SUMMARY: How can your computer be hacked and turned into a tool to damage other machine via Denial of Service attacks?
A DoS (Denial of Service) attack (not to be confused with dos or DOS, which stands for Disk Operating System), is an attack whereby one computer or a group of loosely networked computers attempt to send too much information to a remote computer or server, such as a web server. A DoS floods the remote computer with so much traffic that it cannot handle normal, valid requests made from others. DoS attacks work as the remote computer cannot easily distinguish requests and traffic sent from the DoS-attacking machines versus that sent by valid means.
Two main types of DoS attacks:
*Ping Flood, whereby remote computers constantly send an "ICMP Echo Request" - an "Are You There?" signal - to a server. The server constantly acknowledges that it does exist, handling these requests so much that it effectively ignores other traffic.
*Web server flooding, sending a website so many requests that it cannot handle valid requests from other users, basically shutting it down.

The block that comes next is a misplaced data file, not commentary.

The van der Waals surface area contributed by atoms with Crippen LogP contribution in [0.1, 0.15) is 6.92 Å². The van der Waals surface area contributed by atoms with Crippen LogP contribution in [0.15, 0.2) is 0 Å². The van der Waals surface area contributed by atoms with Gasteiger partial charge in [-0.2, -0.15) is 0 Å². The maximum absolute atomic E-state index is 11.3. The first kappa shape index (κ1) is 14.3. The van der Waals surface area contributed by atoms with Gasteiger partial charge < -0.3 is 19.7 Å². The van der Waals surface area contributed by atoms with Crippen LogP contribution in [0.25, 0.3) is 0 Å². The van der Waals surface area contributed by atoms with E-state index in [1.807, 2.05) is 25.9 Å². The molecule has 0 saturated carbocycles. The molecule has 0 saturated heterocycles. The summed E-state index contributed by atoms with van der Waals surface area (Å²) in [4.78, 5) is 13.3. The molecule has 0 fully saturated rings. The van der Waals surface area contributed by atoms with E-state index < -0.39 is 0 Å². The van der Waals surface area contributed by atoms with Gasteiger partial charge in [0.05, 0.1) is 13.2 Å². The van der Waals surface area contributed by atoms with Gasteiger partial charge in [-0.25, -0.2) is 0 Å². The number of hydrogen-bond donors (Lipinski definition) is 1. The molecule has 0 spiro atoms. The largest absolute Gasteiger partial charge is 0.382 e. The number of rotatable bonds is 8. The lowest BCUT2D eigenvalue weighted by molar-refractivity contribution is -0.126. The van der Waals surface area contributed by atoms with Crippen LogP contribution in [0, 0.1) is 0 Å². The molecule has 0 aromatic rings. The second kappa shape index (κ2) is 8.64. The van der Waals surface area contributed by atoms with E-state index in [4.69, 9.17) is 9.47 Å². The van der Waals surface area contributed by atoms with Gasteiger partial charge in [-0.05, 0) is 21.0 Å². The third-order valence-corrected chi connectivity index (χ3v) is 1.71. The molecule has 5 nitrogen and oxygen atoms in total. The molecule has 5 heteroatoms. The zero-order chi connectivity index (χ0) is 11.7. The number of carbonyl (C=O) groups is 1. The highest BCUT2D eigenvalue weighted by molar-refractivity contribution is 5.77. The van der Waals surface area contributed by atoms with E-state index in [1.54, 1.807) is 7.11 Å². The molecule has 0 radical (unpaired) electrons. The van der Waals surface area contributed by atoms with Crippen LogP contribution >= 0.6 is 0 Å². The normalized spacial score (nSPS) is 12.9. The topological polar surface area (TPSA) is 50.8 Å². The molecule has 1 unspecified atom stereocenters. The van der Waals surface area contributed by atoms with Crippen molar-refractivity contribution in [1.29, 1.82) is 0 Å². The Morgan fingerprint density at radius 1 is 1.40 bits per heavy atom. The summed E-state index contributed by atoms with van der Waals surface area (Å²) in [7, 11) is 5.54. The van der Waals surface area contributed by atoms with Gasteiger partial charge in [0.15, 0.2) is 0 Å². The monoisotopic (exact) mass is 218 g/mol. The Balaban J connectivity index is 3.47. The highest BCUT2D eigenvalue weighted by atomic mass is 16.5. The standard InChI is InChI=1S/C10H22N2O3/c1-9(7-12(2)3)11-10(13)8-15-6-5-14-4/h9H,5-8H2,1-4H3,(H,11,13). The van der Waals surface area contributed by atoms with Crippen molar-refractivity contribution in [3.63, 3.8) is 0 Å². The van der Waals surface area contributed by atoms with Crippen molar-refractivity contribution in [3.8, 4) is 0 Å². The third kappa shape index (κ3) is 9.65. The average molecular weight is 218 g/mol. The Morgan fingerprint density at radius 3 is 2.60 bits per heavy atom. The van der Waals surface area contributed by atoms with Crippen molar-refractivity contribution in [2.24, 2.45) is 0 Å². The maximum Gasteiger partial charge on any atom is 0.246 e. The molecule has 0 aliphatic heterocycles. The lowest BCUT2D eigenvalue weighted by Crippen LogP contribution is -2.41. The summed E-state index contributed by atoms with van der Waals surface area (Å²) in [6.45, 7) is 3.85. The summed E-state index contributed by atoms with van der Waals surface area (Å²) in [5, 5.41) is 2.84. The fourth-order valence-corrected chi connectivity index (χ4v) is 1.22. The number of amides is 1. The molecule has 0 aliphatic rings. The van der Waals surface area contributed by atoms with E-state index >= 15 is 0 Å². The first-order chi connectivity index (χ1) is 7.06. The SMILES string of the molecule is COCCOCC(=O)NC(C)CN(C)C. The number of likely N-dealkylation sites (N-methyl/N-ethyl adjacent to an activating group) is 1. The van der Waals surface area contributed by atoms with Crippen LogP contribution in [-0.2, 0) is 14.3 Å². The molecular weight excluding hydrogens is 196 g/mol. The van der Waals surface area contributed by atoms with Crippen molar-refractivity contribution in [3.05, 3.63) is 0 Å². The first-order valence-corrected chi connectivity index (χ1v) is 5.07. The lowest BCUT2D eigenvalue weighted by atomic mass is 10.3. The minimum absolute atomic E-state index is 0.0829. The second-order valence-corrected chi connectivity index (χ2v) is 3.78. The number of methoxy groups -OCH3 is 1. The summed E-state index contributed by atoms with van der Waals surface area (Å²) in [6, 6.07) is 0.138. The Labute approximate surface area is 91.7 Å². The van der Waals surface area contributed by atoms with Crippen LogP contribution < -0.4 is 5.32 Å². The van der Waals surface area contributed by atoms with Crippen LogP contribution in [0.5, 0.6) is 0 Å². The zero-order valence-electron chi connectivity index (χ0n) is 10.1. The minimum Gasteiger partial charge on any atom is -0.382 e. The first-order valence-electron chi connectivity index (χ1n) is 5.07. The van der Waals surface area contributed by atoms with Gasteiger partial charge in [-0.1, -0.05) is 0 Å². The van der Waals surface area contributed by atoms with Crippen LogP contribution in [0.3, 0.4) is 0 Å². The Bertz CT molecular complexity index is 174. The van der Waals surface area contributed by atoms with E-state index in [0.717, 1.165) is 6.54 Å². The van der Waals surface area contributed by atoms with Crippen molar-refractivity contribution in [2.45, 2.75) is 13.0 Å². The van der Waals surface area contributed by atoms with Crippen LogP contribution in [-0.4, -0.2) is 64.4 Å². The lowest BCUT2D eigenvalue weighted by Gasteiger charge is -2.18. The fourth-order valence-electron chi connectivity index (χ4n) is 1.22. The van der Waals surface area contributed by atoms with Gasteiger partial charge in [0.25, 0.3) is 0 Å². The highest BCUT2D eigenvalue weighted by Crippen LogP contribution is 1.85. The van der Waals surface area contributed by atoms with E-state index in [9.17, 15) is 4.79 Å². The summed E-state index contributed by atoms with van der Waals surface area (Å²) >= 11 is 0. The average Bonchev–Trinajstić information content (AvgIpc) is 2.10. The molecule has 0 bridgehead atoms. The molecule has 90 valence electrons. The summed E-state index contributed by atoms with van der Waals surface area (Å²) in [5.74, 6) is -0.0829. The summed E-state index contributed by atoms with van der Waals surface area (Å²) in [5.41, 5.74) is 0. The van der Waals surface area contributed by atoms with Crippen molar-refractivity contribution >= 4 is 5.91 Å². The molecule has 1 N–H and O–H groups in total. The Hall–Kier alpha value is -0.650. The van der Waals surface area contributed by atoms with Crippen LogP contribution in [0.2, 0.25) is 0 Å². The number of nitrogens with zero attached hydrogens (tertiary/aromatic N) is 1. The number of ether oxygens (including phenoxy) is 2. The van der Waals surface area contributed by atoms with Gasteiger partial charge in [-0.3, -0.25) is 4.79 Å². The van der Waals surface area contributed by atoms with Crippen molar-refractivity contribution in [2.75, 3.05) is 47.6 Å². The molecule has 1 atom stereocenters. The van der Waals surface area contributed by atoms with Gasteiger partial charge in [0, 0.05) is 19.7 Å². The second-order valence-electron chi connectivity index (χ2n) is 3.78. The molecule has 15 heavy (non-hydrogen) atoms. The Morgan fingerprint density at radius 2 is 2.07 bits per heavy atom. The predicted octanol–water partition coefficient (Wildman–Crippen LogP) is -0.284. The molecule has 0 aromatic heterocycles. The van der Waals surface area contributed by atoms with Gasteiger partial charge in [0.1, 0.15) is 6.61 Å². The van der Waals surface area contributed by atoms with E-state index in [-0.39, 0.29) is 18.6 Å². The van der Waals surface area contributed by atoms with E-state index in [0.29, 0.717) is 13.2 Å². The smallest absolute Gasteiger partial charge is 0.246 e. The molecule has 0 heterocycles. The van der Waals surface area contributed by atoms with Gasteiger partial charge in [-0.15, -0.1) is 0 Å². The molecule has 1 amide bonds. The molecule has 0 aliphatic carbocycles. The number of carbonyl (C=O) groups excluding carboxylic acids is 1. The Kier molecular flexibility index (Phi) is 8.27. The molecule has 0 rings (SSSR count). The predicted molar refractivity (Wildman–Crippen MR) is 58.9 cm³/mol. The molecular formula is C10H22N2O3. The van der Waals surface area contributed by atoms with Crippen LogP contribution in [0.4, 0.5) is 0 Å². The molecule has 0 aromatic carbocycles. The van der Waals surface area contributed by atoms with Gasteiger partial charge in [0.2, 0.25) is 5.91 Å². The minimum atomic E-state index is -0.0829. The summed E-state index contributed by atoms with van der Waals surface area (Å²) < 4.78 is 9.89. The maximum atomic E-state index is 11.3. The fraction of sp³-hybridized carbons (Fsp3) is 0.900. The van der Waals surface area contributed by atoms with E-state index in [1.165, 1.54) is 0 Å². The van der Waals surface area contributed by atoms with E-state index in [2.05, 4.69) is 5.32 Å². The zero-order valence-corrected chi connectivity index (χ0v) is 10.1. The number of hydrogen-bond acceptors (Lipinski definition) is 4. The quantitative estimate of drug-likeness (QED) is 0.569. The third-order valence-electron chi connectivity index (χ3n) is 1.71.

DoS attacks have been done against some of the larger websites, including Microsoft, Yahoo, and SCO. Attacks sometimes are made for financial reasons, others political, and others to protest a company's actions.
If your computer gets infected with a particular type of malware called a Remote Access Trojan (RAT), you could become an unknowing participant in a DoS attack. If malicious software gains control over enough machines, it can cause those machines to send a torrent of traffic towards a remote host, in effect shutting it down. A side-effect is that as machines are themselves sending huge amounts of traffic to another machine, they in turn are less able to handle valid Internet traffic, thus the infected machines in essence are hit by self-inflicted DoS attacks.
Besides antivirus software, constant operating system and browser updates, and anti-spyware software, a good defense against your machine being used to perform a DoS attack is a hardware or software firewall. Firewall programs, in many cases, can detect whether or not unknown programs are trying to access the Internet and allow you the chance to prevent them from running. In this case, even if your computer becomes infected, a firewall can sometimes help your machine from striking out against a remote computer, reducing bandwidth use on both ends.
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